This woman and her six children…..during the Bronze Age we would have killed her children and enslaved her. She would have been a sex slave and domestic servant to a powerful warrior, bearing his half-breed bastard children. In this way, she would have been assimilated–literally genetically assimilated.

But we have left those clear-thinking days behind us so we are left to ponder what to do with her and ask ourselves what benefit she and her brood confers upon America.



• wayfarer says:
December 9, 2017 at 2:21 pm GMT • 200 Words

Brother Orloski,

Here’s a bullet-proof plan for your pal Jimmy, the freezing homeless Texan.

Back in the day, your American hobo could’ve hopped a freight train, and gotten the hell out of Scranton, come winter.

But today, your American hobo just needs to panhandle $176, and he’s got himself a one-way Greyhound bus ticket, from Scranton PA to Miami FL.

source: http://locations.greyhound.com/bus-routes/destination/scranton-pa/miami-fl#fare-search

Along with an EBT card, which Jimmy no doubt qualifies for, were talking first-class cuisine for the first-class ride.

Once in Miami, one can lease a taxi-cab. Instantly you’ve got yourself a job, spending money, drunk women, and a mobile beach house. Cops typically won’t cite a cabbie for sleeping in the back seat of their cab. I know this from experience.

P.S. Maybe you and Linh ought to get a pair of bus tickets for Miami, too. No doubt there are plenty of colorful gonzo tales to write about down there, you know in “paradise.”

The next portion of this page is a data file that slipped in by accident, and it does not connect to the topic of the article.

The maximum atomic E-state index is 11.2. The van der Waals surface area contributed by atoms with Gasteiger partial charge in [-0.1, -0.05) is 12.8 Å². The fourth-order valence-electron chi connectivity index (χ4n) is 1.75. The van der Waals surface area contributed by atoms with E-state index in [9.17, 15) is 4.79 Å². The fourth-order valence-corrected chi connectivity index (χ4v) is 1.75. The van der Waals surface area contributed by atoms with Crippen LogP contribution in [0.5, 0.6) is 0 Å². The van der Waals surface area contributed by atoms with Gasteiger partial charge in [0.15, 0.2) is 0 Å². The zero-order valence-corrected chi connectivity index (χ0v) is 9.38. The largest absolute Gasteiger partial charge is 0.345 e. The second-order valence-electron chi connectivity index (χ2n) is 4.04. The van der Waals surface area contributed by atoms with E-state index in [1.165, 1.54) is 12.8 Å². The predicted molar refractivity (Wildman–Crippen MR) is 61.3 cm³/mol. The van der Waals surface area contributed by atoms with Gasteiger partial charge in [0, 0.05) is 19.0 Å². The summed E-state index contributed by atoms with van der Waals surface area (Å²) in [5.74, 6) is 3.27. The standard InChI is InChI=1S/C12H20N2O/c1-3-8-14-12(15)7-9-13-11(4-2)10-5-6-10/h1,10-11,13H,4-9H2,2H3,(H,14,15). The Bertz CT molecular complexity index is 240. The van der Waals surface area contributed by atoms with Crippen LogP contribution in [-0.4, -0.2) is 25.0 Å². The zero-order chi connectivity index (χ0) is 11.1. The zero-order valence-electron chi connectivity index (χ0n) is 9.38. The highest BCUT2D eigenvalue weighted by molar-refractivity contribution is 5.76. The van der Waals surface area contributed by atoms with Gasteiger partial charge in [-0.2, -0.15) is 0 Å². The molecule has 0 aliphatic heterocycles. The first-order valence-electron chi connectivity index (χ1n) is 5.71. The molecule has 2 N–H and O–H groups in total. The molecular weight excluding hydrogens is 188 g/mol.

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Friday, December 8, 2017

Obscured American: Melissa the Iraqi Refugee

As published at Unz Review and OpEd News, 12/9/17:






With their vast parking lots and chain stores, strip malls may appear generic, impersonal and characterless, but each harbors an intense web of social interactions, with an infinity of stories to tell, but to even state this is redundant, for there’s no man, woman, child or dog who isn’t, by his lonesome, asshole self, a thousand-page novel.

In Scranton recently, I was daily dragged by Chuck Orloski to the Dunkin’ Donuts on Washington Avenue. From its beauteous and ample plate glass window, I could espy the wondrous China Moon across the street, and Dollar Tree, Rite Aid, Brick Oven Pizzeria, Pro Nails and PNC Bank were all within rifle shot distance.

Chuck knew just about everybody in Dunkin’ Donuts but the guy sleeping in the corner, with his head on the table. He introduced me to Andy, Hoppie and Melissa. Behind the counter was Ashley.